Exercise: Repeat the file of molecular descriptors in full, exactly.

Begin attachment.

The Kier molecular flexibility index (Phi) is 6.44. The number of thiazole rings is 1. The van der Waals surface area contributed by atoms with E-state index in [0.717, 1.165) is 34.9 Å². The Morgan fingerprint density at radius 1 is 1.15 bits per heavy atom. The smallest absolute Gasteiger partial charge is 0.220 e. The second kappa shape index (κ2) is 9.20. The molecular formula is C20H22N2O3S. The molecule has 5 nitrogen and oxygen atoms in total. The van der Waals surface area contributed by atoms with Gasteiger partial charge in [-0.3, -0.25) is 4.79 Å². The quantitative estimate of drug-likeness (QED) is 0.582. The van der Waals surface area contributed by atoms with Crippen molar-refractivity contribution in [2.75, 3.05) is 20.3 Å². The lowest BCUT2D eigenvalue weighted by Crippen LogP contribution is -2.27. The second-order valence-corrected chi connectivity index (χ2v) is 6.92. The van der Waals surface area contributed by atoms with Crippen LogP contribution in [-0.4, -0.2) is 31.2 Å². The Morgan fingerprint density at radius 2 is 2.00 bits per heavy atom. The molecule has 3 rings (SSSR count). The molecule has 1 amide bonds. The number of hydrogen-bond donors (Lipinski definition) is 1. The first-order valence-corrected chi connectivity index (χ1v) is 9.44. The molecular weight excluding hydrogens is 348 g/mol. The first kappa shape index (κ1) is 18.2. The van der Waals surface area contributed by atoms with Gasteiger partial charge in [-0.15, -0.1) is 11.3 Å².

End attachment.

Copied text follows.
The Kier molecular flexibility index (Phi) is 6.44. The number of thiazole rings is 1. The van der Waals surface area contributed by atoms with E-state index in [0.717, 1.165) is 34.9 Å². The Morgan fingerprint density at radius 1 is 1.15 bits per heavy atom. The smallest absolute Gasteiger partial charge is 0.220 e. The second kappa shape index (κ2) is 9.20. The molecular formula is C20H22N2O3S. The molecule has 5 nitrogen and oxygen atoms in total. The van der Waals surface area contributed by atoms with Gasteiger partial charge in [-0.3, -0.25) is 4.79 Å². The quantitative estimate of drug-likeness (QED) is 0.582. The van der Waals surface area contributed by atoms with Crippen molar-refractivity contribution in [2.75, 3.05) is 20.3 Å². The lowest BCUT2D eigenvalue weighted by Crippen LogP contribution is -2.27. The second-order valence-corrected chi connectivity index (χ2v) is 6.92. The van der Waals surface area contributed by atoms with Crippen LogP contribution in [-0.4, -0.2) is 31.2 Å². The Morgan fingerprint density at radius 2 is 2.00 bits per heavy atom. The molecule has 3 rings (SSSR count). The molecule has 1 amide bonds. The number of hydrogen-bond donors (Lipinski definition) is 1. The first-order valence-corrected chi connectivity index (χ1v) is 9.44. The molecular weight excluding hydrogens is 348 g/mol. The first kappa shape index (κ1) is 18.2. The van der Waals surface area contributed by atoms with Gasteiger partial charge in [-0.15, -0.1) is 11.3 Å².